Importance of Recognition: Reward and Motivate

Children are generally very needy. They need help with simple tasks, like tying their shoes or going to the bathroom. They need love and affection from their parents. Children need to be entertained. They also need a great deal of attention. One of the most common reasons children act out is because they need attention. A child screaming in a supermarket is just trying to get
his mother or father to pay attention to him. Because children need so much attention, they often won’t differentiate between positive and negative attention. Although positive attention is obviously the better option, children will take any attention they can get.

If a child isn’t receiving enough positive attention at home, through love, affection, and praise, they will seek out negative attention, even if it means getting yelled at or punished. Because of this, positive recognition is extremely important. When a child does the right thing or accomplishes something, they should receive the appropriate recognition. This teaches children positive behaviors and encourages them to continue these behaviors. Eventually these behaviors become second nature and there is no need to reward them. You can instead move on to the next positive behavior you want to encourage.

An example of this is getting a child to do her homework. Usually the last thing a kid wants to do when they get home from school is do more work. However, through having a reward system you can motive her to sit down and do her homework every day, until this becomes routine. A simple way of doing this is that once homework is finished, she can watch 30 minutes of T.V. If she doesn’t do her homework, there is no T.V. reward that afternoon. This motivates the child to do her homework because she knows that she won’t get to watch her favorite show unless it’s done.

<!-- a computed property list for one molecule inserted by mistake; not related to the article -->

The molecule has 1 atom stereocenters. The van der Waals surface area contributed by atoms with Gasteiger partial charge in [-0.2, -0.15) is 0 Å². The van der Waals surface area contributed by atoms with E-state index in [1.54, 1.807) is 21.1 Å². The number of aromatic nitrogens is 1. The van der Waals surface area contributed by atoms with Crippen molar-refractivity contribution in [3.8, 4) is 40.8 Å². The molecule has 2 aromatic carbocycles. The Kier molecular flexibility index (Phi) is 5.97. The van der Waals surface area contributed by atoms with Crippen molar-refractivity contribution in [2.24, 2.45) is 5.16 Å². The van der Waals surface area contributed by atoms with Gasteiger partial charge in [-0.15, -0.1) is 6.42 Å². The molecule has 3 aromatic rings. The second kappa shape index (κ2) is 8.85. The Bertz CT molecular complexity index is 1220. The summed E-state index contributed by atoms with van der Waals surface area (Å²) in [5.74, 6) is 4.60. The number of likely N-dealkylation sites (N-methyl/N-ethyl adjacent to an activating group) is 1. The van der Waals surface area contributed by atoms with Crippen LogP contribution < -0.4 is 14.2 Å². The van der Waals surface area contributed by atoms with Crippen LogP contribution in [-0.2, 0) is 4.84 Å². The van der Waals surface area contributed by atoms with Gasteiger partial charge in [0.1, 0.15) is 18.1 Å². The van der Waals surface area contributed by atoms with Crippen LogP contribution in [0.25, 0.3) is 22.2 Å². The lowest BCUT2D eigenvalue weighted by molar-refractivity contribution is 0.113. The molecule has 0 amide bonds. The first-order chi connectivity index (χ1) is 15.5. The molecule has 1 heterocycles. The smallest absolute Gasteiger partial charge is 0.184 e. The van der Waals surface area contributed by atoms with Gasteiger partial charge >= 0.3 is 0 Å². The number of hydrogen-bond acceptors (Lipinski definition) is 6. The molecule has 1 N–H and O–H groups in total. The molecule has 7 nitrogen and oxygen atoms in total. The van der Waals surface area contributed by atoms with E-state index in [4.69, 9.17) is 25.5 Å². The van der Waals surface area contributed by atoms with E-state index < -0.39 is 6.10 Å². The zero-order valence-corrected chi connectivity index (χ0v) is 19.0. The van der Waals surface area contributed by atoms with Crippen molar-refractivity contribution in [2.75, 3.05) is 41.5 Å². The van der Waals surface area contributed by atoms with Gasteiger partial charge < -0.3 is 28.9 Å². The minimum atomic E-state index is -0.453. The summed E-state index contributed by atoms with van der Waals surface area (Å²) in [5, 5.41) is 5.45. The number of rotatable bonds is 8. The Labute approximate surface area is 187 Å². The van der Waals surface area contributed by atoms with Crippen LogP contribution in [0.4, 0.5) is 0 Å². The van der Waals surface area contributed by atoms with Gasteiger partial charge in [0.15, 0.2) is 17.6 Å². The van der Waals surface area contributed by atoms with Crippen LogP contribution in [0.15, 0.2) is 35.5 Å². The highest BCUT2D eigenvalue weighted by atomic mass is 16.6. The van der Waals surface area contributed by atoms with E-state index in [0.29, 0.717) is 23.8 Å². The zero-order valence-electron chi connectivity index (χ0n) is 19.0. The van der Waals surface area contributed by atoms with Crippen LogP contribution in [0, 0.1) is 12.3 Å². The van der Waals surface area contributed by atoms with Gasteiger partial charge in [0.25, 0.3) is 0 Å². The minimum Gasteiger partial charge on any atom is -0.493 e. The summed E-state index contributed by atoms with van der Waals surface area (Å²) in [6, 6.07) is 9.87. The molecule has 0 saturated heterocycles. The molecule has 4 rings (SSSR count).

Initially putting a reward system in place can be difficult. There may be crying on the part of the child who might be used to watching T.V. whenever she wanted. Now with this system of rewards, he can only watch when he has finished her homework. This will of course cause some initial difficulties. However, after a short time, it becomes routine for the child and she will understand the system. There won’t be a battle every day after school to get her to do her homework because she already knows the reward and consequence. She will be self-motivated to do her homework because she wants to be able to watch T.V. While this system of recognition and reward seems relatively simple, it does require work on the part of the parent or teacher. For instance, if you’re tired after school one day and let your child watch T.V. without doing his homework, the whole system breaks down. Consistency is key.
Children crave structure and while you might feel “mean” for not bending the rules occasionally, it is beneficial to your child to have strict rules and to understand them. One break from the routine can lead to the child wanting to watch T.V. whenever he wants and then you have to build the whole routine up again.